Shortly thereafter things started acting funny. The OS would slowly go crazy in very subtle ways after booting. It was not clear what was wrong or if anything actually was wrong, and nobody connected the variable initialization change to the problems with the kernel. After something like 3 months, they finally figured out that when this change was applied to a single variable in the C library it invoked a compiler bug that caused the library to be compiled in such a way that caused the kernel to fail to reset the CPU's floating point registers during a context switch. (How a faulty C library could cause the kernel to do this is still a mystery to me.) This is one of the weirdest bugs I've experienced, though I'm not doing it justice here due to fading memory.
  • by flatulus (260854) on Wednesday June 26, 2002 @03:13PM (#3771898)
    Get this: A few years ago I was doing real-time driver development for an embedded DSP subsystem using TI 54X processors. Months into the development, one of the processors started "losing" a serial port transmitter interrupt. This was an interrupt that (kinda like a machine gun) *MUST* fire every time, or it will never fire again.

    This was a major issue, because when the interrupt was lost the system froze up and had to be rebooted (this is an embedded app - not a desktop).

    I offered to assist the engineer responsible for this code. We spent two days tracing the problem in extreme detail, checking and cross-checking our results. We both concluded that the processor was simply "losing" the interrupt. There was no rational explanation. We adopted the countermeasure of using a fine grain watchdog timer to look for the lost interrupt. This isn't the best solution, since what was to keep the watchdog interrupt from being lost??? But it was the best we could do. And it worked.

    The project lead, however, was very unhappy with our solution. He was convinced that we had overlooked the cause of the problem, which had to be software-based. I countered that, though he could certainly be right, it would be better to leave the watchdog in and let the project move ahead until we stumbled across the real cause in due time. He reluctantly accepted this approach.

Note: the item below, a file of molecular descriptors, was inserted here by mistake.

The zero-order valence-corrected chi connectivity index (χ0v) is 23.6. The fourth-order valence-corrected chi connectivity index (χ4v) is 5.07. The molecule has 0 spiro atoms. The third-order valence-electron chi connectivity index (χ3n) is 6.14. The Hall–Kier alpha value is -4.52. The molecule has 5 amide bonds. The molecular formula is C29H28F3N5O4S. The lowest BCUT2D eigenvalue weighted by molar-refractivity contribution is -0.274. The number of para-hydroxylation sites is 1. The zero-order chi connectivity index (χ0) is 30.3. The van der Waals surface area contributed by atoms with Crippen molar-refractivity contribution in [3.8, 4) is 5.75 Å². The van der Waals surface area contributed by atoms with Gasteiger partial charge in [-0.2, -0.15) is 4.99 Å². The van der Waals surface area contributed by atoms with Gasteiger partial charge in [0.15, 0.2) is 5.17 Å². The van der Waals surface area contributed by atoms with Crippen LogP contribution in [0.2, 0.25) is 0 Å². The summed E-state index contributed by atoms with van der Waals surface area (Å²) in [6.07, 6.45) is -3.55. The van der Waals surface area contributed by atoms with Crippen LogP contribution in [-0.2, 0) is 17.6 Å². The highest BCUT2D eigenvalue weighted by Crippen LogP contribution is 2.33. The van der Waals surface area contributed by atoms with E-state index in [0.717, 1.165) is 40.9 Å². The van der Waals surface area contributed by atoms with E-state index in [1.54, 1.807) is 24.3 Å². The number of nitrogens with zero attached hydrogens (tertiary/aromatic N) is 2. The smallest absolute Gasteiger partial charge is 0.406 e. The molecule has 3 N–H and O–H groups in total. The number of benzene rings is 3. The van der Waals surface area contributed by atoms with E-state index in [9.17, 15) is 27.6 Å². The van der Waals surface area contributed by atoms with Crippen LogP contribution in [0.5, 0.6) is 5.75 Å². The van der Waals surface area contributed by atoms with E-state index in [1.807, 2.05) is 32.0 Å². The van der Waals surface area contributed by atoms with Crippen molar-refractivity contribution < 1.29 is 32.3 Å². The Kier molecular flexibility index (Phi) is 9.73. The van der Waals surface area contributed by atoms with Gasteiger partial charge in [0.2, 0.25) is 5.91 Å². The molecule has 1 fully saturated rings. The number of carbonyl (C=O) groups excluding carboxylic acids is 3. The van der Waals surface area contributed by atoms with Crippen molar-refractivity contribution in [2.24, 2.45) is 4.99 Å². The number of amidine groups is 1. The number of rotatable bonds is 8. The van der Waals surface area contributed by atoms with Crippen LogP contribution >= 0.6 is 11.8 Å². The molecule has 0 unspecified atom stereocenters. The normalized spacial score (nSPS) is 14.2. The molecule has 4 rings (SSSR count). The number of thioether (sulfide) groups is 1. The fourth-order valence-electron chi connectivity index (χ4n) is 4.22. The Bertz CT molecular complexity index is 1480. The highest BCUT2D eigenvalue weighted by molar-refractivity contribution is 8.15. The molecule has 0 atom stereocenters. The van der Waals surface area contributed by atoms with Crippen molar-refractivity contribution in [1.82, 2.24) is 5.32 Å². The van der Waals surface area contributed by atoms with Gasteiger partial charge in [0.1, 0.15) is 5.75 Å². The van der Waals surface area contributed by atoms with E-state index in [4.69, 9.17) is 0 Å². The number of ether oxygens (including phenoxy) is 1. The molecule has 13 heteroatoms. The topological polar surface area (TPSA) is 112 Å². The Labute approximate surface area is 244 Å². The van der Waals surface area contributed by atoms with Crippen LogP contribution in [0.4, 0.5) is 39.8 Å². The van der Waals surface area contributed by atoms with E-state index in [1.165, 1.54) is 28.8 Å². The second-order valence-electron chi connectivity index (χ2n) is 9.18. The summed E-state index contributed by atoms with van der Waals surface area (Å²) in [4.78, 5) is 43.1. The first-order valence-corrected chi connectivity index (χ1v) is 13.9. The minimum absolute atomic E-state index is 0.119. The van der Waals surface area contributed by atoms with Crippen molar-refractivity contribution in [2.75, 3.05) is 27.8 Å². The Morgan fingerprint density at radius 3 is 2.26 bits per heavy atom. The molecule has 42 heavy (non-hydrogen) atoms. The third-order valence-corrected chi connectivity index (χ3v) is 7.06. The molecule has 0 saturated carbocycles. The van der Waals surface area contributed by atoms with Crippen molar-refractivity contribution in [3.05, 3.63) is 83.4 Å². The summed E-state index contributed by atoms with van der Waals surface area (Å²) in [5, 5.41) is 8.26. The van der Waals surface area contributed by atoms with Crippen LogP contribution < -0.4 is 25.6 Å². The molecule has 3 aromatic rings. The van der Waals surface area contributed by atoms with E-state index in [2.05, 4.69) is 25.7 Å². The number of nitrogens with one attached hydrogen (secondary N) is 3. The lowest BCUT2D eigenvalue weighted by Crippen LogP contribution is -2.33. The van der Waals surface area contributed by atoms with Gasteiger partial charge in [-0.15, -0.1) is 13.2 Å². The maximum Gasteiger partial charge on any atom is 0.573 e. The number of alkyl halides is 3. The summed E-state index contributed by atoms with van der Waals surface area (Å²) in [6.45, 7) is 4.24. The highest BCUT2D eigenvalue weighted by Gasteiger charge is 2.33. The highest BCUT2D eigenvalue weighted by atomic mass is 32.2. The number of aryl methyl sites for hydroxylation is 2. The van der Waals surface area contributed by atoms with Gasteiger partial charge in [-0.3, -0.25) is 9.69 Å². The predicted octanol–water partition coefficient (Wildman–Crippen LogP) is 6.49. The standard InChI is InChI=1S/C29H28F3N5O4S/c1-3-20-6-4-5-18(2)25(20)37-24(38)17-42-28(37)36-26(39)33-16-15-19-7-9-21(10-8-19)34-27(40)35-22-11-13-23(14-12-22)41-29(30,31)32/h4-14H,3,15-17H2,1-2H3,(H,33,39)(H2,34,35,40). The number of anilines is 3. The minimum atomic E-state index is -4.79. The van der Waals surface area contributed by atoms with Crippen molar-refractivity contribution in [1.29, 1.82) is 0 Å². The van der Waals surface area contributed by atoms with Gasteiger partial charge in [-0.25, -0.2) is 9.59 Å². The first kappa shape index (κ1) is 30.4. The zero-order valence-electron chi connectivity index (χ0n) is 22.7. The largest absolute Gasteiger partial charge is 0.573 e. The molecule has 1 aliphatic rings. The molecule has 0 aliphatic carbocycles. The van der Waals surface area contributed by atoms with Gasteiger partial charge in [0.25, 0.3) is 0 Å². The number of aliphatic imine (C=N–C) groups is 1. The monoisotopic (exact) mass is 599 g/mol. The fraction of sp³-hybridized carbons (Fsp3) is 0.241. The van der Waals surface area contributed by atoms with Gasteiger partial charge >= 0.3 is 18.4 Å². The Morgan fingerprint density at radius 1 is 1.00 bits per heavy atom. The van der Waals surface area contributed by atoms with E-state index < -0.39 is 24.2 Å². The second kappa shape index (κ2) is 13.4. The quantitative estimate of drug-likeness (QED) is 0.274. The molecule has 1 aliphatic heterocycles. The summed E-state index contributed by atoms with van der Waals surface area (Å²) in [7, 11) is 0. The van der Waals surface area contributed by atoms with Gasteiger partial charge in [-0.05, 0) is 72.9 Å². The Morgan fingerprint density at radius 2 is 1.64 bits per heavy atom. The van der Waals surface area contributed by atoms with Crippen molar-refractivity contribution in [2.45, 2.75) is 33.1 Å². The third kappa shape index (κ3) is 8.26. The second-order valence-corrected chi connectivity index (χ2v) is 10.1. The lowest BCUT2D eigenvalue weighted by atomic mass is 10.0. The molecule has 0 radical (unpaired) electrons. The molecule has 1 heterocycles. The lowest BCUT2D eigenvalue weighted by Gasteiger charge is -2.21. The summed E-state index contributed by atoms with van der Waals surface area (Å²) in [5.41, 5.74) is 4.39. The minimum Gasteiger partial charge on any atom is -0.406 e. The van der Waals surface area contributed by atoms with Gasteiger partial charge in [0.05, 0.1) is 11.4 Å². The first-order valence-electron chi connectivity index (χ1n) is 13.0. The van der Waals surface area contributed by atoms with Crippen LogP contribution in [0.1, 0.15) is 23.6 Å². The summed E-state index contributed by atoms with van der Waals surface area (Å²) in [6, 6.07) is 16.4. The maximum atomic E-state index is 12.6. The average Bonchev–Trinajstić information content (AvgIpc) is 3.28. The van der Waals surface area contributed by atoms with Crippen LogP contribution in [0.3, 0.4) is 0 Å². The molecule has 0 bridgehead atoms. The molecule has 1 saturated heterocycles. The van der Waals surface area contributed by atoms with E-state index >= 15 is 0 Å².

My vindication took five months, but what sweet irony when it did. It turned out that some other company, which also used the 54X chip, had encountered the same problem, but they figured it out (and I'll never know how). The problem was that the 54X (at that time) had a silicon flaw that, when certain integer rounding instructions executed at the same instant that an interrupt were being asserted, the interrupt could be "lost". This was confirmed by TI to be a silicon fault, and no amount of software handstands or cartwheels could fix it. The only workaround was to not use those rounding instructions!

    OK- top that....

  • True story (Score:2, Interesting)

    by Beryllium Sphere(tm) (193358) on Wednesday June 26, 2002 @03:13PM (#3771899) Homepage Journal
    I was developing on one IBM mainframe, running on another. It worked fine on the development machine, consistently failed on the machine where I couldn't debug.

    Somehow troubleshot it to an error parsing a data file. Ran some tests to see if the (suprisingly exotic) code for transferring the data file from one system to the other was broken.

    It wasn't, but the test procedure did include making a copy of the data file, and the COPY command put line numbers into the file even though there weren't any to begin with.

    The workaround was to use the NONUM option on the copy command. That was documented behavior, so you could argue that it was programmer error, but I wouldn't agree with you.
  • by schon (31600) on Wednesday June 26, 2002 @03:13PM (#3771901)
    My all-time favourite bug is in the microcode of the 6502/6510...

    An indirect jump where the source address was on a page boundary caused the high-byte to be pulled from the beginning of the current page, instead of the beginning of the next page..

    $0100 holds $80
    $01FF holds $32
    $0200 holds $14

    then the command

    JMP ($01FF)

    would load the program counter with $8032, instead of $1432

    First time I saw it used was in some copy-protection code in the C64 version of Sim City.. It was some obfusication to screw up beginning crackers.. (it threw me for about 5 minutes..)

    Ahh, those were the days :o)
  • by Kook9 (69585) on Wednesday June 26, 2002 @03:15PM (#3771916)
    I think one of the greatest joys (and greatest frustrations) of programming is finding some erroneous behavior in your code is caused by a third-party library and is thus not your fault. Once I stayed at work with my manager until 10PM because text that was formatting properly on my development system was not formatting properly in production. After beating our heads against the wall for hours tweaking the code, recompiling, making sure it ftp'd correctly, etc., we realized it was a JRE bug. Oh, sweet vindication!